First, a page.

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Here are your clues: A helmet, a feather duster and a tape measureā€¦

A pale swallowtail nectars at the UC Hopland Research and Extension Center in Mendocino County. (Photo: Robert Keiffer)
It's hard to keep up with all the changes in K-12 education standards. We hear about the evolution of Common Core and Next Generation Science standards as well as curriculum offered through the Environmental Education Initiative. All programs stress the need for hands-on, outside learning, but how can UC Agriculture and Natural Resources activities help to raise the next generation of scientists and land managers at its Research and Extension Centers?

As a newly employed community educator at the Hopland Research and Extension Center, I believe the time is ripe to consider how our facility can provide the hands-on experience that all these programs require.

Many of these initiatives aim to represent the real world of scientific investigation and environmental issues relevant to their state. I am lucky enough to interact on a daily basis with researchers working at the sharp end of scientific discovery, in an environment chosen to represent one of California's key ecosystems. What better blend could there be to allow our local school and college students the chance to witness agriculture and natural resource management in it's complex and dynamic true state?

Of course collaboration and creating programs always takes time and effort! Projects like 4H, California Regional Environmental Education Community and Project Learning Tree make the process much more efficient. They have put together activities that can be easily taken off the shelf and used to appropriately represent the diversity of systems which can be seen through the Research and Extension Centers.

Recently, I hosted my first field trip at Hopland Research and Extension Center, which covers 5,300 acres of oak woodland and chaparral habitat. A busy group of third-graders tumbled from their vehicles clutching their tablets, phones and cameras ready to document their fieldtrip digitally at every stage. The first step to connect with nature, is of course to disconnect! Having packed away their media devices, it was time to figure out some mysteries… third grade provides a great opportunity to look at adaptation and luckily we could easily observe a species well equipped for its environment right on our doorstep!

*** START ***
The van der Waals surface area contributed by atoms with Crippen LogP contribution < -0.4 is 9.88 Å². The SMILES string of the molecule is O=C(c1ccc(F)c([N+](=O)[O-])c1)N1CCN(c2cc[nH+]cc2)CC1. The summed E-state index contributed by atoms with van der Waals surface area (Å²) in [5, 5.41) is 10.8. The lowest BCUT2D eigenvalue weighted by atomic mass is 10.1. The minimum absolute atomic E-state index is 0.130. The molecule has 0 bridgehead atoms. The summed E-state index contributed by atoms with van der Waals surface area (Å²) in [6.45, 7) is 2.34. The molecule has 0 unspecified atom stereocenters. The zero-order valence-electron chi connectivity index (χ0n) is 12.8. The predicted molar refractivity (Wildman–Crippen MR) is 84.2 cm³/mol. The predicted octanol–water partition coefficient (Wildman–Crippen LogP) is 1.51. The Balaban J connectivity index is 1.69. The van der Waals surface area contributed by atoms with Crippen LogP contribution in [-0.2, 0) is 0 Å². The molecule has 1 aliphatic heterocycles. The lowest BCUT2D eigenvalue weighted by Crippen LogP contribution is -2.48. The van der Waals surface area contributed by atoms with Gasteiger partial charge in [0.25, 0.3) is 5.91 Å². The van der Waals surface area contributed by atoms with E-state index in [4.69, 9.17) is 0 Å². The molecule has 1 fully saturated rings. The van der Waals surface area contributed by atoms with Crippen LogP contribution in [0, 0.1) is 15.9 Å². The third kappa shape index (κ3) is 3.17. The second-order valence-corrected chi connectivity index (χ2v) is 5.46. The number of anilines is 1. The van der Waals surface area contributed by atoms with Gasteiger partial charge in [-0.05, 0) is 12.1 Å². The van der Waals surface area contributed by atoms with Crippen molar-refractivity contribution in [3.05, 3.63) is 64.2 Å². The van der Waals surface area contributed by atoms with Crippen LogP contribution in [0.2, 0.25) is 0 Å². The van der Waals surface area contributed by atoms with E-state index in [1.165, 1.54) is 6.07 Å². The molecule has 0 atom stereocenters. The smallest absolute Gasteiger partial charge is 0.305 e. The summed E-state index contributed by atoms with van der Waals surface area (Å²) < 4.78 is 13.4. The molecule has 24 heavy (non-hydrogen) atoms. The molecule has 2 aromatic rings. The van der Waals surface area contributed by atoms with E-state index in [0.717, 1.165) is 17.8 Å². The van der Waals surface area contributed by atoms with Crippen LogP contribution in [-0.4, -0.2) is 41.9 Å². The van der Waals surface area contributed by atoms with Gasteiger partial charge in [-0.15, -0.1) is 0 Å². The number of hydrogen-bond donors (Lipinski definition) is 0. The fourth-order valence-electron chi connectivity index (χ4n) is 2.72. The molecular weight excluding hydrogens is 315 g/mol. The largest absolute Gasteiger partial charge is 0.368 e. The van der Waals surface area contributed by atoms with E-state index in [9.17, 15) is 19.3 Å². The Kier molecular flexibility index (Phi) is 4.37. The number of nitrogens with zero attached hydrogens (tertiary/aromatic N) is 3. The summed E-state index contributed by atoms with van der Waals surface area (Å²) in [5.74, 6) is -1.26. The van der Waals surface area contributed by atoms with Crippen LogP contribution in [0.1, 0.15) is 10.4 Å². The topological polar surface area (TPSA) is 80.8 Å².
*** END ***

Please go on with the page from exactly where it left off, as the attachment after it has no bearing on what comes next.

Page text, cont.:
The author, Hannah Bird, and a third-grader unroll a tape measure to show how long woodpeckers' tongues are in relation to their beaks.
This mystery bird was represented by clues including a bicycle helmet, tape measure, hammer and feather duster … the students puzzled over their clues individually but when pooled together a theme started to emerge. “Something with a hard head” commented one student, “something that likes banging” cries another, squeezing a small hammer! And so we revealed the mystery of the acorn woodpecker: it's skull so well adapted that modern technology uses it to construct black boxes for planes and sports helmets. It's tongue perfectly suited to exploring nooks and crannies in trees to find insects or extract acorns! Student's eyes grew wide as we unrolled a tape measure to three times the length of the makeshift beak and wondered where this bird could possibly store such a long tongue!

As well as observing this particularly well-represented species, we worked on our own scientific questioning and asked, “In which habitat at HREC will we see the most species of birds?” Our volunteer bird expert Chuck Vaughn helped students identify and even showed them a great use for those stowed-away digital devices by identifying and playing bird calls from his phone as we observed and learned.

Creating the perfect program and meeting the needs of educators, students, standards, and curriculum resources might be a balancing act, but working with UC ANR at one of the REC's allows full immersion in a habitat where science can come to light. I hope to see one of those students return to the Hopland REC as a fully-fledged researcher in future years … and look forward to seeing the outcome!

Author: Hannah Bird

Posted on Wednesday, June 3, 2015 at 8:19 AM

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